I'm working on a project to transcribe lecture videos. We are currently just using humans to do the transcriptions as we believe it is easier to transcribe than editing ASR, especially for technical subjects (not the point of my question, though I'd love any input on this). From our experiences we've found that after about 10 minutes of transcribing we get anxious or lose focus. Thus we have been splitting videos into ~5-7 minute chunks based on logical breaks in the lecture content. However, we've found that the start of a lecture (at least for the class we are piloting) often has more talking than later on, which often has time where the students are talking among themselves about a question. I was thinking that we could do signal processing to determine the rough amount of speaking throughout the video. The idea is to break the video into segments based on the amount of typing they require, as opposed to splitting based on time.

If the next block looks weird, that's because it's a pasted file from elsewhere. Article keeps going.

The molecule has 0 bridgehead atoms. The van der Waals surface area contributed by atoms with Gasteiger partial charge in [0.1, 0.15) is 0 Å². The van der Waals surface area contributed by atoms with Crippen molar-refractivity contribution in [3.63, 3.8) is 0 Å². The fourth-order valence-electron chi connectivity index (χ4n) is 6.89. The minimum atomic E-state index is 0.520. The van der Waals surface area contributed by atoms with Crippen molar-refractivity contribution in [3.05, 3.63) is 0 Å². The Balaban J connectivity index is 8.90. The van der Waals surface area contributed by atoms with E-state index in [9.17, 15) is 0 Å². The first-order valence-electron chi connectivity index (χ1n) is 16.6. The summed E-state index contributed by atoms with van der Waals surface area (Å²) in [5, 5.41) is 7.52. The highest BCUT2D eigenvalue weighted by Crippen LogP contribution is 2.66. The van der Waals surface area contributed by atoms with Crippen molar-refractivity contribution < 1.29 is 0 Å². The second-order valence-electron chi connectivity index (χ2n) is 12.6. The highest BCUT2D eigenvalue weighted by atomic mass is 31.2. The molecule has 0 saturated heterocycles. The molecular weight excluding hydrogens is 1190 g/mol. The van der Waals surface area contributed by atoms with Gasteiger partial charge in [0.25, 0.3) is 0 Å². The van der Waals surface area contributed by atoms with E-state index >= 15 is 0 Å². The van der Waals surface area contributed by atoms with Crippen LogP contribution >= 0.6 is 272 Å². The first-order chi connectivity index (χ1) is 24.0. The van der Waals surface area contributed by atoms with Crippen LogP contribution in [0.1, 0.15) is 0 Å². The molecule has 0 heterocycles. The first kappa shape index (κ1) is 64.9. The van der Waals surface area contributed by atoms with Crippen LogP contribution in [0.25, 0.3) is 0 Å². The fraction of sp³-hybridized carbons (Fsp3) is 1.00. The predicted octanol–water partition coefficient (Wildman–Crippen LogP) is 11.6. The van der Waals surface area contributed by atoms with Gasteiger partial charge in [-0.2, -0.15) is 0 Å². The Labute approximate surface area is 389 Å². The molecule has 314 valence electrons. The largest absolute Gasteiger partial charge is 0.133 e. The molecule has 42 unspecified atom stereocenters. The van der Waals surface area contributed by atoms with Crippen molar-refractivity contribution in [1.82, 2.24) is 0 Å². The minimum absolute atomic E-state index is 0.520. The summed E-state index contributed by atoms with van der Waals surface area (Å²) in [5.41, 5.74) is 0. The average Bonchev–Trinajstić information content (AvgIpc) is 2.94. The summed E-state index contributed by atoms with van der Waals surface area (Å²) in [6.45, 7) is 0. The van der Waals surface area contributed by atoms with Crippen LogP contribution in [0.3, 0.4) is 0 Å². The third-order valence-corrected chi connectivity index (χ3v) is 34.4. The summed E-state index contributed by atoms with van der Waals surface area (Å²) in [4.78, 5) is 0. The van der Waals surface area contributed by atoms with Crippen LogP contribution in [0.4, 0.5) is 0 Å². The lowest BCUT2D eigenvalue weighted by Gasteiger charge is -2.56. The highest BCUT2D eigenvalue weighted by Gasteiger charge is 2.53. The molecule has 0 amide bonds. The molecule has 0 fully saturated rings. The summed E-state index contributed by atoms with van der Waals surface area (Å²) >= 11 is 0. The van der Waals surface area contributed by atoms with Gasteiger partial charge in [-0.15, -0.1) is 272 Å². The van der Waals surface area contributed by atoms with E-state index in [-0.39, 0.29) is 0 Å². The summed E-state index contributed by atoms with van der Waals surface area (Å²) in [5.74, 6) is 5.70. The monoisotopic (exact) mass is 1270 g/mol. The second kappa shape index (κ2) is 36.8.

I've done a little research into this, but everything seems to be a bit overkill for what I'm trying to do. The videos for this course, though we'd like to generalize, contain basically just the lecturer with some occasional feedback and distant student voices. So can I just simply look at the waveform and roughly use the spots containing audio over some threshold to determine when the lecturer is speaking? Or is an ML approach really necessary to quantify the lecturer's speaking?
Hope that made sense, I can clarify anything if necessary.
Appreciate the help as I have no experience with signal processing.